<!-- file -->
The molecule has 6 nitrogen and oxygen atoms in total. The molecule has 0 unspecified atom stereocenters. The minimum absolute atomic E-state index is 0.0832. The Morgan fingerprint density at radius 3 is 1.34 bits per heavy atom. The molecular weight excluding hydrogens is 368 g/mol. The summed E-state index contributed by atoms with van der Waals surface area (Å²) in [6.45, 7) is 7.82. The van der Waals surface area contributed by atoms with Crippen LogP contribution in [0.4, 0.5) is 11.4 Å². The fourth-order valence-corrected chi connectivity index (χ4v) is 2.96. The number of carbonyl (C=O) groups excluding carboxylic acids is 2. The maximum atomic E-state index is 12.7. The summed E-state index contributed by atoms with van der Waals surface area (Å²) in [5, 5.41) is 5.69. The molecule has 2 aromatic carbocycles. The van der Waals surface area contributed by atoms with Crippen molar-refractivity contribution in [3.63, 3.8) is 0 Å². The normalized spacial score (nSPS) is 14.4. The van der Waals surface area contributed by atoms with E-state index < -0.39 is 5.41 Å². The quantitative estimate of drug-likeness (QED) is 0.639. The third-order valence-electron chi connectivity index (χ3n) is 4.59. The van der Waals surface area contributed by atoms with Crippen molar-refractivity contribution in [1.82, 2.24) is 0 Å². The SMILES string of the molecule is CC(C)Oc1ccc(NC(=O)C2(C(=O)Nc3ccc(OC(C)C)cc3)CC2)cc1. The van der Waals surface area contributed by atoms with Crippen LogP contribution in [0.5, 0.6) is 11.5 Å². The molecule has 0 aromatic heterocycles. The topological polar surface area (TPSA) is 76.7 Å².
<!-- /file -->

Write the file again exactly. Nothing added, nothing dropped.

The molecule has 6 nitrogen and oxygen atoms in total. The molecule has 0 unspecified atom stereocenters. The minimum absolute atomic E-state index is 0.0832. The Morgan fingerprint density at radius 3 is 1.34 bits per heavy atom. The molecular weight excluding hydrogens is 368 g/mol. The summed E-state index contributed by atoms with van der Waals surface area (Å²) in [6.45, 7) is 7.82. The van der Waals surface area contributed by atoms with Crippen LogP contribution in [0.4, 0.5) is 11.4 Å². The fourth-order valence-corrected chi connectivity index (χ4v) is 2.96. The number of carbonyl (C=O) groups excluding carboxylic acids is 2. The maximum atomic E-state index is 12.7. The summed E-state index contributed by atoms with van der Waals surface area (Å²) in [5, 5.41) is 5.69. The molecule has 2 aromatic carbocycles. The van der Waals surface area contributed by atoms with Crippen molar-refractivity contribution in [3.63, 3.8) is 0 Å². The normalized spacial score (nSPS) is 14.4. The van der Waals surface area contributed by atoms with E-state index < -0.39 is 5.41 Å². The quantitative estimate of drug-likeness (QED) is 0.639. The third-order valence-electron chi connectivity index (χ3n) is 4.59. The van der Waals surface area contributed by atoms with Crippen molar-refractivity contribution in [1.82, 2.24) is 0 Å². The SMILES string of the molecule is CC(C)Oc1ccc(NC(=O)C2(C(=O)Nc3ccc(OC(C)C)cc3)CC2)cc1. The van der Waals surface area contributed by atoms with Crippen LogP contribution in [0.5, 0.6) is 11.5 Å². The molecule has 0 aromatic heterocycles. The topological polar surface area (TPSA) is 76.7 Å².